It took 10 years, the labor of 75,000 men and women, and almost
400 million dollars to complete the job.
The Panama Canal
started moving traffic in August of 1914.
More than 75 years after the first official ocean-to-ocean transit of
the waterway, the United States and Panama have embarked on a partnership for
the management, operation and defense of the Panama Canal. Under two new
treaties signed in a ceremony at OAS headquarters in Washington, D.C., on
September 7, 1977, the Canal will be operated until the turn of the century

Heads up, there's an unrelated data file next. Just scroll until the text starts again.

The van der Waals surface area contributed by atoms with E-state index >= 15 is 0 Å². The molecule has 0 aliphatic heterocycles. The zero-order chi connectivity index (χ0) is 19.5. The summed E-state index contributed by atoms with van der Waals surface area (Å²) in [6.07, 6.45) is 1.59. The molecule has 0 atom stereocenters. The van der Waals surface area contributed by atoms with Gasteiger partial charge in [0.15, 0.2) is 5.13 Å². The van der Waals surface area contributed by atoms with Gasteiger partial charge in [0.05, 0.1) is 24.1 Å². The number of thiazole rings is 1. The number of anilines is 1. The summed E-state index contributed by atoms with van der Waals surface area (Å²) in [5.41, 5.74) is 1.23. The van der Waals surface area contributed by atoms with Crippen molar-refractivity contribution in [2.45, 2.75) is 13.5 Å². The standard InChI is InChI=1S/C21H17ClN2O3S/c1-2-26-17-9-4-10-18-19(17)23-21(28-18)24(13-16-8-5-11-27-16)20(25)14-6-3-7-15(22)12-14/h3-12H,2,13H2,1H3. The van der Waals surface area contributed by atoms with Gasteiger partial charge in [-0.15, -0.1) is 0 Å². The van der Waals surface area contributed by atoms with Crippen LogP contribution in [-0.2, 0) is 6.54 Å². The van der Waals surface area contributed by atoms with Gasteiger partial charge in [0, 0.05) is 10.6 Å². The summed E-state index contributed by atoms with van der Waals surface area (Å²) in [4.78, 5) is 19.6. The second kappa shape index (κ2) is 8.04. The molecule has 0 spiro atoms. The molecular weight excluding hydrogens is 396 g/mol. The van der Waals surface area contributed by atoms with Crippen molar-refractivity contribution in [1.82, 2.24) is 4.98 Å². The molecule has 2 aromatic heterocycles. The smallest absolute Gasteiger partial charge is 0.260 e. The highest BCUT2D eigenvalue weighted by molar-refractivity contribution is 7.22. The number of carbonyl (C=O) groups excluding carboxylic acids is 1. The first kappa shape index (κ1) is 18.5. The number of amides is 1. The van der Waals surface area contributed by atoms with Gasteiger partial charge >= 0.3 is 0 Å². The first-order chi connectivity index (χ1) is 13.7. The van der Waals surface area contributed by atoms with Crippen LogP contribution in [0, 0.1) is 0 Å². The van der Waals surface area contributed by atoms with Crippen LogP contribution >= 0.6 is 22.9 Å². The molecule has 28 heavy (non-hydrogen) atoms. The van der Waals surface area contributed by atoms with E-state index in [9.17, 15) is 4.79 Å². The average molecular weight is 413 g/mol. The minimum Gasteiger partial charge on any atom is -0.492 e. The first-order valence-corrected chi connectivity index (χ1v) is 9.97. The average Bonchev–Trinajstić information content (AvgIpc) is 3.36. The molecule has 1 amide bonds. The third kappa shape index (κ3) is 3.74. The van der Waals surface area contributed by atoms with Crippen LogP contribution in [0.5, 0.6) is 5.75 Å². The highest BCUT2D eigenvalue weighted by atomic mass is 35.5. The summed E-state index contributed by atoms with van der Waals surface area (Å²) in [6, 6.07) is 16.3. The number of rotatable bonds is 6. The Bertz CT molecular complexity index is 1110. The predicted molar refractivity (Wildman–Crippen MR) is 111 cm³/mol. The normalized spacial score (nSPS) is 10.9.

under arrangements designed to strengthen the bonds of friendship and
cooperation between the two countries. The treaties were approved by Panama in a
plebiscite on October 23, 1977, and the U.S. Senate gave its advice and consent
to their ratification in March and April 1978. The new treaties went into effect
October 1, 1979.